Pretty In Paisley

The paisley pattern, known as mankolam in India, or mango pattern, stands out as one of the most easily recognisable motifs in the world. It was created in the 1500s in Persia (now known as Iran) and used to decorate royal regalia. The intricate tear shaped pattern made its way to Europe thanks to the East India Trading Company as they imported products from India. The design gained its English name from the town of Paisley, Scotland, where, in the 1800s, weavers became the primary producers of paisley patterned shawls. In the 1960s and 70s paisley made a comeback as it represented the Bohemian culture of the time. John Lennon even had his Rolls Royce custom painted in a paisley pattern!

Once again, paisley has come roaring back into fashion, with many of the major fashion designers showcasing an array of paisley themed pieces in their autumn/winter collections, such as in the Etro ready to wear collection. Paisley is set to continue through spring and summer, with many designers gaining their inspiration from the 70s, creating whimsical, bohemian inspired pieces. Anna Sui’s spring collection included multicoloured paisley patterned dresses and leggings, while Emilio Pucci has mixed paisley prints with beautiful psychedelic colours and chiffon materials to create light, floaty dresses perfect for the summer.

Pretty In Paisley
Pretty In Paisley

Paisley really is a very versatile design, so it is no surprise that it has lent brilliantly to many of the bespoke wedding stationery we create at ananya. We have found that the paisley motif is not only an elegant and vintage design but that it is also rich in spiritual significance. In Indian culture, the paisley signifies the time of harvest and prosperity. In Oriental traditions, the two paisleys represent the yin-yang symbol, a sign of equilibrium and balance. The flow of the two polar energies, Yin (Female) and Yang (Male), seek balance in the natural flow of the universe, constantly replacing each other and eventually, becoming each other. The paisley thus makes a wonderful motif to symbolise the union of two individuals in a marriage!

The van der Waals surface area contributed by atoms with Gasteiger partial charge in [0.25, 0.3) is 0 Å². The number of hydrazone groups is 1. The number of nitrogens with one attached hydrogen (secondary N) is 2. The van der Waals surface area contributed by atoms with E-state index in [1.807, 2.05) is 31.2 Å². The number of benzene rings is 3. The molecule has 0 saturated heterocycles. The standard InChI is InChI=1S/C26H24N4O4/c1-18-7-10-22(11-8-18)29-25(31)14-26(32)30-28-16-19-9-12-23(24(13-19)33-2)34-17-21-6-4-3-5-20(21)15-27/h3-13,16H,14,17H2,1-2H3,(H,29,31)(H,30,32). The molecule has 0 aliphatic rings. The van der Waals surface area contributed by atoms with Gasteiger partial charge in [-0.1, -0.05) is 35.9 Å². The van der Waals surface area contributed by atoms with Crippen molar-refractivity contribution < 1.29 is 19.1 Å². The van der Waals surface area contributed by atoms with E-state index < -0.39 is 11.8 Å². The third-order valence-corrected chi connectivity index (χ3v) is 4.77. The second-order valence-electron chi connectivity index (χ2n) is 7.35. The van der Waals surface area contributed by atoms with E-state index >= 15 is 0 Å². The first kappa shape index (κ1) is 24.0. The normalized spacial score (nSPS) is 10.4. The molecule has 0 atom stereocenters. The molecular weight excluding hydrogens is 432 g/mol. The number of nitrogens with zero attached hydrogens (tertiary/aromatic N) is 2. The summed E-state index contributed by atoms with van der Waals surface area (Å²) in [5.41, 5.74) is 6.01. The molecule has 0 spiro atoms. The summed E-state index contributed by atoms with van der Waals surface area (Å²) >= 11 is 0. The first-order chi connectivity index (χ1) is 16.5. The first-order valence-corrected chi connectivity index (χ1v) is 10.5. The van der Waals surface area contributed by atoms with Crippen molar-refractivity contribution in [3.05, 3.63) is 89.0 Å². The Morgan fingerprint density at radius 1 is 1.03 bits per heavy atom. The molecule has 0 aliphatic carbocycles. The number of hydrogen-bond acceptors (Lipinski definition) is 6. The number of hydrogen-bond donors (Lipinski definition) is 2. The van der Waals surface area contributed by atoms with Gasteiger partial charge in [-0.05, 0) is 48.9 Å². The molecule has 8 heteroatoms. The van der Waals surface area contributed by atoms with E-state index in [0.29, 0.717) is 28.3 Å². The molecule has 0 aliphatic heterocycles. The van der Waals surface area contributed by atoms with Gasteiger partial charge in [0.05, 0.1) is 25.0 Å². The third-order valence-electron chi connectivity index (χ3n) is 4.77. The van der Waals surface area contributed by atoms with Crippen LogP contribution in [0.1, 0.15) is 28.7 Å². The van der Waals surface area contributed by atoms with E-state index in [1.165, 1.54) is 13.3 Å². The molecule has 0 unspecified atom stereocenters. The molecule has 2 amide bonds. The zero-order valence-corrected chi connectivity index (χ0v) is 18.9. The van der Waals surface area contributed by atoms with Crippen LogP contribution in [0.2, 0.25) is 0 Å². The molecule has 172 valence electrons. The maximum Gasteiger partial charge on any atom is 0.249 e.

Until next time...Namaste and enjoy ananya life!

Diwali @ Louis Vuitton?

Diwali – from the Sanskrit word “deepavali” meaning a garland of lamps – is a celebration of victory over evil and light over darkness. This year (like the years past), Hindus across the world will celebrate this joyous occasion on November 5th with family, friends and colleagues of all races, nationality and social diversity.

Diwali is a period that marks new beginnings and represents joy, love, reflection, resolution, forgiveness, light and knowledge. It is much more than the ‘festival of lights’ that it is commonly known as. Diwali is about sharing joy; a revered tradition; a cultural identity that connects people to people.

The growing popularity of Diwali is a reflection of global diversity and India’s increased prominence across the world, both culturally and economically. Last year, President Obama made headlines when he lit a diya (traditional oil candle light) an delivered a heart warming speech wishing Hindus a “Happy Diwali”; this year it was Louis Vuitton who hit the news waves by announcing its collaboration with noted Indian artist Rajeev Sethi in creating window displays featuring hand painted LV trunks that will glow from within simulating the presence of a diya. LV will also create limited edition Diwali inspired dresses. From traditional culture to modern day fashion inspiration– one thing seems clear – Diwali is no longer a celebration confined to India, Hindus or its culture.


With the increase in mixed marriages, there is a desire to pass on each tradition and culture to their multicultural children. Diwali is no different. Last year ananya created bespoke Diwali cards to represent one such multicultural union, between a Hindu bride and a Catholic groom, celebrating Diwali.

Part of the beauty of Diwali is colourful greeting cards adorning the home in the days leading up to the celebration. There is much joy in both sending and receiving a 'paper' card, beautifully designed to represent the culture and joy of the celebration it depicts – a joyous sentiment that can sometimes be lost in translation in viral or email messages.

Why not bring joy to your family and friends and send them one of ananya’s unique Diwali cards. Think of the smile when your loved ones open the post - priceless. There are Diwali cards for all budgets - from plain to cards embellished with sparkling crystals, as stocked in Harrods.

Place an order by 15th October to get a 10% discount. Simply quote 'ananya life 10' when you call +44 (0)20 7242 1877 or email

We at ananya wish you all a very Happy Diwali and a Prosperous New Year.